BY AARON BARLOW
Maybe we can blame it all on Sputnik. Sixty years ago, next year, the Russians panicked the Americans via satellite… literally. Suddenly, research had to be sped up in new ways, and consolidated. Suddenly, the centers of the scholarly world were physicists and others whose thought could have practical application for military operations—in particular.
Don’t like Sputnik as the starting point? OK, use the Manhattan Project or something else. Any way you look at it, though, or anywhere you start it, we’ve increasingly given intellectual primacy to scientists or, today, to those in so-called STEM (Science, Technology, Engineering and Mathematics) fields. Everything else is insignificant. At least, there’s no money in it (or doesn’t seem to be). Intellectually speaking, no longer do we have the two cultures C. P. Snow described, but a single scientifically oriented one and a bunch of wannabes.
This is destroying our teaching, our education.
There’s a reason for the difference between the humanities and the sciences—or there used to be. Even now, conflating them, at least in terms of pedagogy, serves no one well. Quantifiable assessment and Student Learning Outcomes dumb down education as a whole by denigrating half of the schooling project—the half teaching students to think.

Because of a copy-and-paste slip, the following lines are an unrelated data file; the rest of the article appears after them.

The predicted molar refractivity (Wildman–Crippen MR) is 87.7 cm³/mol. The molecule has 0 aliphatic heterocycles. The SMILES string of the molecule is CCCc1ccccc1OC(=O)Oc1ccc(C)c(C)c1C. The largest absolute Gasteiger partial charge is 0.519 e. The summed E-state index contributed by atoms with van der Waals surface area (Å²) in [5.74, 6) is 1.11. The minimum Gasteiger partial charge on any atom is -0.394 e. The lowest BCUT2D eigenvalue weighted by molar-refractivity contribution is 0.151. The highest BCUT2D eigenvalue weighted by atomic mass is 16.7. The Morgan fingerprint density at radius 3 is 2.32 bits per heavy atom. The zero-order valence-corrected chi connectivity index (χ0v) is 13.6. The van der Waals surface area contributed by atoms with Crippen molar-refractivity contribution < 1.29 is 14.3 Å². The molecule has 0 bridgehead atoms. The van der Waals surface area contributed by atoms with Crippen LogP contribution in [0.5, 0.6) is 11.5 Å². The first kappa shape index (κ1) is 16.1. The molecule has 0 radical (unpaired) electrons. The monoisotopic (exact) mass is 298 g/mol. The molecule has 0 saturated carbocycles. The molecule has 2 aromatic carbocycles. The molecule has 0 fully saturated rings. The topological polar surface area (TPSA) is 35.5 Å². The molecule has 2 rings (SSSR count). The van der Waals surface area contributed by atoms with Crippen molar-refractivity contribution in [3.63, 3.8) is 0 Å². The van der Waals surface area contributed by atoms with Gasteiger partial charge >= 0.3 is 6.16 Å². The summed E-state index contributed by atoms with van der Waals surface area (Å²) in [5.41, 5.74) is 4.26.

Snow, in The Two Cultures almost sixty years ago, posited something of a parity between the two sides, with “Literary intellectuals at one pole—at the other scientists…. Between the two a gulf of mutual incomprehension” (5). Reflecting the already growing primacy of the sciences, though, even he didn’t really believe them equal: “If we forget the scientific culture, then the rest of western intellectuals have never tried, wanted, or been able to understand the industrial revolution, much less accept it. Intellectuals, in particular literary intellectuals, are natural Luddites” (23). One of his main points: “Have we begun to comprehend even the old industrial revolution? Much less the new scientific revolution in which we stand? There was never anything more necessary to comprehend” (29). He dismisses those in the humanities as children unwilling to be dragged into the adult world.
Yeah. The sciences are necessary. The other pole? Not so much. This has been the bias of European and American intellectuals (and much of the rest, in the West) for generations.